Lung cancer is the leading cause of cancer-related deaths with current chemotherapies lacking adequate specificity and efficacy. β-Lapachone (β-lap) is a novel anticancer drug that is bioactivated by NAD(P)H:quinone oxidoreductase 1, an enzyme found specifically overexpressed in non–small cell lung cancer (NSCLC). Herein, we report a nanotherapeutic strategy that targets NSCLC tumors in two ways: (a) pharmacodynamically through the use of a bioactivatable agent, β-lap, and (b) pharmacokinetically by using a biocompatible nanocarrier, polymeric micelles, to achieve drug stability, bioavailability, and targeted delivery. β-Lap micelles produced by a film sonication technique were small (∼30 nm), displayed core-shell architecture, and possessed favorable release kinetics. Pharmacokinetic analyses in mice bearing subcutaneous A549 lung tumors showed prolonged blood circulation (t1/2, ∼28 h) and increased accumulation in tumors. Antitumor efficacy analyses in mice bearing subcutaneous A549 lung tumors and orthotopic Lewis lung carcinoma models showed significant tumor growth delay and increased survival. In summary, we have established a clinically viable β-lap nanomedicine platform with enhanced safety, pharmacokinetics, and antitumor efficacy for the specific treatment of NSCLC tumors. Cancer Res; 70(10); 3896–904. ©2010 AACR.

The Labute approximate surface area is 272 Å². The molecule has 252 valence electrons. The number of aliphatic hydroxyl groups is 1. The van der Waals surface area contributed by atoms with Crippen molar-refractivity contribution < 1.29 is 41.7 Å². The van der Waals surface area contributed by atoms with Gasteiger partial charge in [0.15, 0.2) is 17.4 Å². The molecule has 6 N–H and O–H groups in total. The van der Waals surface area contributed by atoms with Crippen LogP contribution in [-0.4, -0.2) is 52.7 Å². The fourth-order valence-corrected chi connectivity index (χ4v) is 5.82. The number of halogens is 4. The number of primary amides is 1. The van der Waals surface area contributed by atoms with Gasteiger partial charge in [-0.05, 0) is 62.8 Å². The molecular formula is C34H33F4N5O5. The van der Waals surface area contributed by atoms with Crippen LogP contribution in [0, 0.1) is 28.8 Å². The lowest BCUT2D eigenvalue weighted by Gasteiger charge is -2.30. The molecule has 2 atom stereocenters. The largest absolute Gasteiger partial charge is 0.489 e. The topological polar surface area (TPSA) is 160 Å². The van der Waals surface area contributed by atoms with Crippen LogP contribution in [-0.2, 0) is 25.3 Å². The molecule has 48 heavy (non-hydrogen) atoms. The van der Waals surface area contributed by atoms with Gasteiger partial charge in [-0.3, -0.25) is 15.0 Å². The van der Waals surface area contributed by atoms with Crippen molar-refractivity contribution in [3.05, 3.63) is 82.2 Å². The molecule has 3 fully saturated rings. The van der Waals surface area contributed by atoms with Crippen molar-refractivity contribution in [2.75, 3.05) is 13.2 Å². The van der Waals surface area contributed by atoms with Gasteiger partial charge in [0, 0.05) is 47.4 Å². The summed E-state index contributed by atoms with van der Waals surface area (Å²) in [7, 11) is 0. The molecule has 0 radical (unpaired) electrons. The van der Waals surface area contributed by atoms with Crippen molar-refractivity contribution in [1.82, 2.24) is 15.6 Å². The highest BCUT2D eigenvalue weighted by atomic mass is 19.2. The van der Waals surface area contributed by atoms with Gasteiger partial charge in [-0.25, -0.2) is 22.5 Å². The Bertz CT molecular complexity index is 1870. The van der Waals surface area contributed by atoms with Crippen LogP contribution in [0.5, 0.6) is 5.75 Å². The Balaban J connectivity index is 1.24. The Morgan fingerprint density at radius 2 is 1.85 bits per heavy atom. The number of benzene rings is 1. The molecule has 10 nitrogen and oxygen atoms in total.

Lung cancer currently accounts for ∼30% of cancer-related deaths in both males and females in the United States (1). A current trend in cancer chemotherapy involves the identification of exploitable molecular targets unique to cancer cells for tumor-specific drug therapy. β-Lapachone (β-lap) is a novel anticancer agent whose mechanism of action is highly dependent on the enzyme NAD(P)H:quinone oxidoreductase 1 (NQO1), a flavoprotein found overexpressed in non–small cell lung cancer (NSCLC; ref. 2). In cells overexpressing NQO1, β-lap undergoes a futile cycle resulting in reactive oxygen species (ROS) generation (3). These ROS cause DNA single-strand breaks, hyperactivation of poly(ADP-ribose) polymerase-1 (PARP-1; ref. 4), loss of NAD+ and ATP pools, and a unique pattern of cell death referred to as “programmed necrosis” or “necroptosis” (Fig. 1; ref. 5). Necroptosis is a unique form of cell death that has attributes from both apoptosis (e.g., terminal deoxynucleotidyl transferase–mediated dUTP nick end labeling positive and chromatin and nuclear condensation) and necrosis (e.g., caspase and energy independent). Cell death occurs specifically in tumor tissues overexpressing NQO1, whereas normal tissues and organs with endogenous low levels of the enzyme are spared. This antitumor mechanism was shown to be effective in breast (6), prostate (7), and NSCLC cells (4). Although promising, the poor water solubility (0.038 mg/mL) and nonspecific drug distribution of β-lap limit its clinical potential. Early attempts at formulating β-lap for the clinics focused on complexation with cyclodextrins such as hydroxypropyl-β-cyclodextrin (HPβ-CD). The resulting formulation, β-lap·HPβ-CD (i.e., ARQ501), showed a 400-fold increase in solubility (8) but underwent unsuccessful clinical trials in a variety of cancers (9–12). The reason for failure includes dose-limiting toxicity in the form of hemolytic anemia and nonspecific drug distribution, resulting in poor antitumor efficacy.